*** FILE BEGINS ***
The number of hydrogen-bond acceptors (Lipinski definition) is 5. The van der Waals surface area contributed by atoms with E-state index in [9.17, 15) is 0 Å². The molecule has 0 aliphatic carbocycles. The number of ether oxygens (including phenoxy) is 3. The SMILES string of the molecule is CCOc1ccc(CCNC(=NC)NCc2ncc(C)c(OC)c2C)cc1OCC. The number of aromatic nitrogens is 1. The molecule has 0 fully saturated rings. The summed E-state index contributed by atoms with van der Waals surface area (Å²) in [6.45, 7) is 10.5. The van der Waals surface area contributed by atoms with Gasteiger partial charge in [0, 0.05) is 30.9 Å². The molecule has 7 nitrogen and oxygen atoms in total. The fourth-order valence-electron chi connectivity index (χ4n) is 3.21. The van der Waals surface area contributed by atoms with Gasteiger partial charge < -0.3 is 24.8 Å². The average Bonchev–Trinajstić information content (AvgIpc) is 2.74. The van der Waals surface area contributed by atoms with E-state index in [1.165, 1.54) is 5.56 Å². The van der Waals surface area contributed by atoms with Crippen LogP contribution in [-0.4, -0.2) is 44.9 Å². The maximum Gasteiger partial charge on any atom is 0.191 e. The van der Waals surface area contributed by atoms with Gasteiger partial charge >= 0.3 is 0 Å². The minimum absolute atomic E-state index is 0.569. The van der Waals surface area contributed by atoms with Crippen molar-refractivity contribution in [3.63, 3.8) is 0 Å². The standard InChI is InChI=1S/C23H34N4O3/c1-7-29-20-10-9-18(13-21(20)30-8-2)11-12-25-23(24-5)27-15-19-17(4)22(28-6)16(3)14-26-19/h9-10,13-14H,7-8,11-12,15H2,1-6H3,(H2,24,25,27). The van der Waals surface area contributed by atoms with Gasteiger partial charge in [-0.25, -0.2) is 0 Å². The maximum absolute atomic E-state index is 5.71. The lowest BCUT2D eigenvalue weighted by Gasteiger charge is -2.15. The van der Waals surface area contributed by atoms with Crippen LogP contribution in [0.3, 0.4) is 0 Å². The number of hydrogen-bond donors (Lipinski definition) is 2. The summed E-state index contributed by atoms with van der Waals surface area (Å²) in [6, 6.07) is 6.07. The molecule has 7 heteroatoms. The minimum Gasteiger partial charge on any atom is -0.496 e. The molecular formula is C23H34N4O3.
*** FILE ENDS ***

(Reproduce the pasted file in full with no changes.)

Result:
The number of hydrogen-bond acceptors (Lipinski definition) is 5. The van der Waals surface area contributed by atoms with E-state index in [9.17, 15) is 0 Å². The molecule has 0 aliphatic carbocycles. The number of ether oxygens (including phenoxy) is 3. The SMILES string of the molecule is CCOc1ccc(CCNC(=NC)NCc2ncc(C)c(OC)c2C)cc1OCC. The number of aromatic nitrogens is 1. The molecule has 0 fully saturated rings. The summed E-state index contributed by atoms with van der Waals surface area (Å²) in [6.45, 7) is 10.5. The van der Waals surface area contributed by atoms with Gasteiger partial charge in [0, 0.05) is 30.9 Å². The molecule has 7 nitrogen and oxygen atoms in total. The fourth-order valence-electron chi connectivity index (χ4n) is 3.21. The van der Waals surface area contributed by atoms with Gasteiger partial charge < -0.3 is 24.8 Å². The average Bonchev–Trinajstić information content (AvgIpc) is 2.74. The van der Waals surface area contributed by atoms with E-state index in [1.165, 1.54) is 5.56 Å². The van der Waals surface area contributed by atoms with Crippen LogP contribution in [-0.4, -0.2) is 44.9 Å². The maximum Gasteiger partial charge on any atom is 0.191 e. The van der Waals surface area contributed by atoms with Gasteiger partial charge >= 0.3 is 0 Å². The minimum absolute atomic E-state index is 0.569. The van der Waals surface area contributed by atoms with Crippen molar-refractivity contribution in [3.63, 3.8) is 0 Å². The standard InChI is InChI=1S/C23H34N4O3/c1-7-29-20-10-9-18(13-21(20)30-8-2)11-12-25-23(24-5)27-15-19-17(4)22(28-6)16(3)14-26-19/h9-10,13-14H,7-8,11-12,15H2,1-6H3,(H2,24,25,27). The van der Waals surface area contributed by atoms with Gasteiger partial charge in [-0.25, -0.2) is 0 Å². The maximum absolute atomic E-state index is 5.71. The lowest BCUT2D eigenvalue weighted by Gasteiger charge is -2.15. The van der Waals surface area contributed by atoms with Crippen LogP contribution in [0.3, 0.4) is 0 Å². The number of hydrogen-bond donors (Lipinski definition) is 2. The summed E-state index contributed by atoms with van der Waals surface area (Å²) in [6, 6.07) is 6.07. The molecule has 7 heteroatoms. The minimum Gasteiger partial charge on any atom is -0.496 e. The molecular formula is C23H34N4O3.